Jim Collins, the influential management theorist, coined the phrase “Level 5″ leadership after his research team set out to answer the questions: Can a good company become a great company and, if so, how? What makes a company out-surpass its competition? Plenty of businesses have evolved with great leadership, but what about those that woke up one day to realize they’re good, but not that great?
To answer these questions, Collins’ team set out to identify businesses through a series of metrics that shifted from good to great performance — and sustained it for 15 years or more. Specifically, his team examined 1,435 companies that appeared on the Fortune 500 from 1965 through 1995. They looked for a specific pattern of cumulative stock returns at or below the general stock market to identify a specific transition mark, which was followed by cumulative returns at least three times the market over the next 15 years.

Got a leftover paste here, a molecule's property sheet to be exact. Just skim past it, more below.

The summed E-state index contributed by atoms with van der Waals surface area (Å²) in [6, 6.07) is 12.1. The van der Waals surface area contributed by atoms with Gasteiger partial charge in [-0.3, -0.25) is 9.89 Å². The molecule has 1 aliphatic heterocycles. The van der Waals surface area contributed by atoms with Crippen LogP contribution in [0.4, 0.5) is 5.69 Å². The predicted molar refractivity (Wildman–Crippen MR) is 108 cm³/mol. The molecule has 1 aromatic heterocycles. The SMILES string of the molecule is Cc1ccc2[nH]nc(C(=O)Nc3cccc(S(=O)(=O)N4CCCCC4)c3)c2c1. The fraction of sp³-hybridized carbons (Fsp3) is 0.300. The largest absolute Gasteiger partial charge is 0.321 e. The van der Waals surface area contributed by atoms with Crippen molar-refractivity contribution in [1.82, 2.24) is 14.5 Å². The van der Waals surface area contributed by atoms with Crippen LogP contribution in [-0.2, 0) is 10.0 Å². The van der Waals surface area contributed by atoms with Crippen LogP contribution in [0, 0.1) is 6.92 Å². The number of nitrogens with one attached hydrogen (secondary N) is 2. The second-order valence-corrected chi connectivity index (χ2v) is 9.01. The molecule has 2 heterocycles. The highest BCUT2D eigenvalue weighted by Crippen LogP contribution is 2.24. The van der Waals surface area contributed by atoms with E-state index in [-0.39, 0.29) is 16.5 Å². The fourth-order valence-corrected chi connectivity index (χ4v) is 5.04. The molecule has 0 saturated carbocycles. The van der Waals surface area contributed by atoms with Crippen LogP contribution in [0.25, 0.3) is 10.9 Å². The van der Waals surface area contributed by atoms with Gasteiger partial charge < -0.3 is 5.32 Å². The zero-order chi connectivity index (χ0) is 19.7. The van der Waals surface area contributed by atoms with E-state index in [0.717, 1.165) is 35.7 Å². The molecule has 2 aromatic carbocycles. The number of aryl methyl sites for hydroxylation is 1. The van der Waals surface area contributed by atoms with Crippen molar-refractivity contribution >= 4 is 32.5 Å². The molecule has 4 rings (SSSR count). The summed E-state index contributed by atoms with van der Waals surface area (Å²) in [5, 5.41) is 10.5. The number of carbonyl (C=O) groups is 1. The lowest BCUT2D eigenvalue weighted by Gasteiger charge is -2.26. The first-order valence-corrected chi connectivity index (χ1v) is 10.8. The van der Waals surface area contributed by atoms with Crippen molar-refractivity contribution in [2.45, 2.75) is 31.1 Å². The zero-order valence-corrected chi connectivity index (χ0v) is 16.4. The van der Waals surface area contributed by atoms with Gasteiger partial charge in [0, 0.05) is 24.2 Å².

They looked at the companies that failed to make a sustained shift. They looked at the contrast between the great and the not-so-great groups and identified common and differentiating variables.
At the end, only around one dozen companies were left standing, which jumped all the metrics hurdles and passed into the next step of the study. Those companies were then examined in depth. Although Collins initially ignored the question of leadership altogether because he wanted to avoid overly simplistic answers, when his team analyzed what the highest-performing companies had in common, the nature of their CEO’s was a clear indicator.
Every single one of the “good” to “great” transformations was led by unassuming leadership who were described by their colleagues through similar keywords: quiet, modest, humble, reserved, shy, gracious, mild-mannered, understated, self-effacing.
Two main characteristics consistently stood out in Level 5 leadership: sheer humility and fierce resolve.
Level 5 leaders easily made it into the framework as one of the strongest, most consistent differentiators between good-to-great and their comparison companies. They are leaders identified in the highest hierarchy of executive capabilities.